delivers lectures at the University of Wittenberg.
|Bruno moves to Prague, and then to the
Lutheran University of Helmstedt.
|With fights breaking out at Helmstedt
between Calvinist and Lutheran faction, Bruno moves to
|Bruno publishes two more works further
developing his unique philosophy. A wealthy Venetian
gentleman, Giovanni Mocenigo, impressed by Bruno's
writings, invites Bruno to come to Venice and stay in his
|Bruno moves to Venice and takes up
residence in Mocenigo's home. Mocenigo, however,
comes to believe that Bruno holds heretical beliefs.
He discloses his concerns about Bruno to his father
confessor, who urges him to denounce him to The Holy
Office. When Bruno announces his intention to return
to Germany, on May 22 Mocenigo locks him in his attic and
reports him to civil authorities, who in turn deliver him
to the Inquisition. Bruno is interrogated in jail
and deposed six times by three judges in the chamber of
the Ducal Palace. At his final deposition, on July
30, Bruno makes a confession. The Holy Office in Rome
requests Bruno's extradition from Venice.
|On February 20, Bruno is put on a ship and
extradited to Rome. A week later, he is placed in a prison
near St. Peter's Square, where he will spend the remaining
seven years of his life.
In the fall, a (mentally unbalanced) former cellmate from
Venice, Celestino Arrigoni da Verona, convinced wrongly
that Bruno had incriminated him, writes a letter to the
Roman Inquisition reporting incriminating things that he
said Bruno had told him in prison. Based on
Celestino's testimony, and statements gathered from other
former cellmates in Venice, Bruno is charged and tried on
29 charges of heresy.
|The trial is in a state of suspended
animation. Church inquisitors continue to
investigate the possible heresies of Bruno, trying to
identify and study his prior writings, some of which only
exist outside of Italy. Bruno, meanwhile, tries to
prepare his defense. In 1597, Bruno's books are censored.
|Church officials draft a summary of the
trial of Giordano Bruno. (The Summary is
later lost, but discovered again in 1940.)
|Pope Clement VIII makes Jesuit theologian
Robert Bellarmine, a consultant to the board of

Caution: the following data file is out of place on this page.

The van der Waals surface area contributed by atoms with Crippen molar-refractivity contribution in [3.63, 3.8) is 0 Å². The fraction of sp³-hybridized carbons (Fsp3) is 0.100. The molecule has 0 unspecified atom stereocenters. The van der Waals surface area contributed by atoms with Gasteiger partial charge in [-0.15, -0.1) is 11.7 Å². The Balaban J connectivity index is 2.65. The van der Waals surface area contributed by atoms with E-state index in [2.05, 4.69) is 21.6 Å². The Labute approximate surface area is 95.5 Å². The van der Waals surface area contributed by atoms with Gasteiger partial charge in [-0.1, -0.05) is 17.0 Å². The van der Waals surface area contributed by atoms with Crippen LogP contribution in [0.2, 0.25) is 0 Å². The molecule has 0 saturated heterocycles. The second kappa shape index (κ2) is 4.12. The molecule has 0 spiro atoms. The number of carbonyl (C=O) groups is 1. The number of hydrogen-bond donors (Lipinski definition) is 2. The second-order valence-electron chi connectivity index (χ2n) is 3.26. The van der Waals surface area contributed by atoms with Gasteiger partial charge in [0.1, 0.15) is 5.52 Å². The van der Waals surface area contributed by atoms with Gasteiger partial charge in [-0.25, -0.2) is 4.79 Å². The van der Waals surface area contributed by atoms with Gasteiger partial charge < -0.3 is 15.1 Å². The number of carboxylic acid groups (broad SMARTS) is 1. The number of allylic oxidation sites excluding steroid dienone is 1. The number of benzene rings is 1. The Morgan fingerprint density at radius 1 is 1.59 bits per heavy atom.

inquisition since 1592, a cardinal. This allows
Bellarmine to make appointments to the board of
inquisition. Bellarmine prepares a list of Bruno's eight
heresies, as he identifies them, and on January 18 invites
Bruno to abjure each of the eight "propositions."
Bruno, in his reply a week later, demands that Bellarmine
prove that the Pope agrees with Bellarmine's list of
heresies, in what Bellarmine likely took to be an insolent
challenge to his authority. On February 4, the
inquisitors demand abjuration a second time. In September,
Bruno sends the Pope a letter reasserting his beliefs,
including some he had indicated a willingness to abjure
previously. Bruno is given 40 days to make abjure
all his identified heresies, but Bruno refuses.
|A bishop performs Bruno's "solemn
degradation" ceremony. The ceremony strips Bruno of
his symbols of the priesthood, his deacon's stole, his
subdeacon's alb and maniple, his acolyte's candle, his
Dominican scapular, and his habit. He is shaved, dressed
in the clothes of a layman, and turned over to a bailiff
representing the secular arm of the Roman government. He
is transported to the prison of Tordi Nona. For the next
eight days, various friars make appeals to Bruno to
|Bruno is stripped naked, manacled, gagged,
and burnt at the stake in the Campo de' Fiora in Rome.
|A statue of Bruno, sculpted by Ettore
Ferrari, is erected in the marketplace of Campo de' Fiora.
|Pope John Paul, through a letter written by
Cardinal Angelo Sodano, declines to give Bruno an official
pardon, but the letter expresses "profound regret" for
"aspects of the procedures" and the "violent result" of
the proceeding against him.
Giordano Bruno was imprisoned in Rome for seven years, from 1593
when he was transferred from his heresy trial in Venice into the
hands of the Roman Inquisition until his auto-da-fé in
1600. His trial took place between 1593 and the censoring of his
books in 1597. That’s where the summary ends. In 1598 the Curia
left Rome, following Clement VIII to the Duchy of Ferrara which he
claimed for the Papal States after the death of the childless
Alfonso II d’Este, Duke of Ferrara. They left Bruno idling in
jail. By the time the trial resumed with interrogatory number 20
in February 1599, Bruno was willing to offer a partial abjuration
of the beliefs deemed heretical in return for his neck. He
reiterated that willingness during the 21st interrogation in early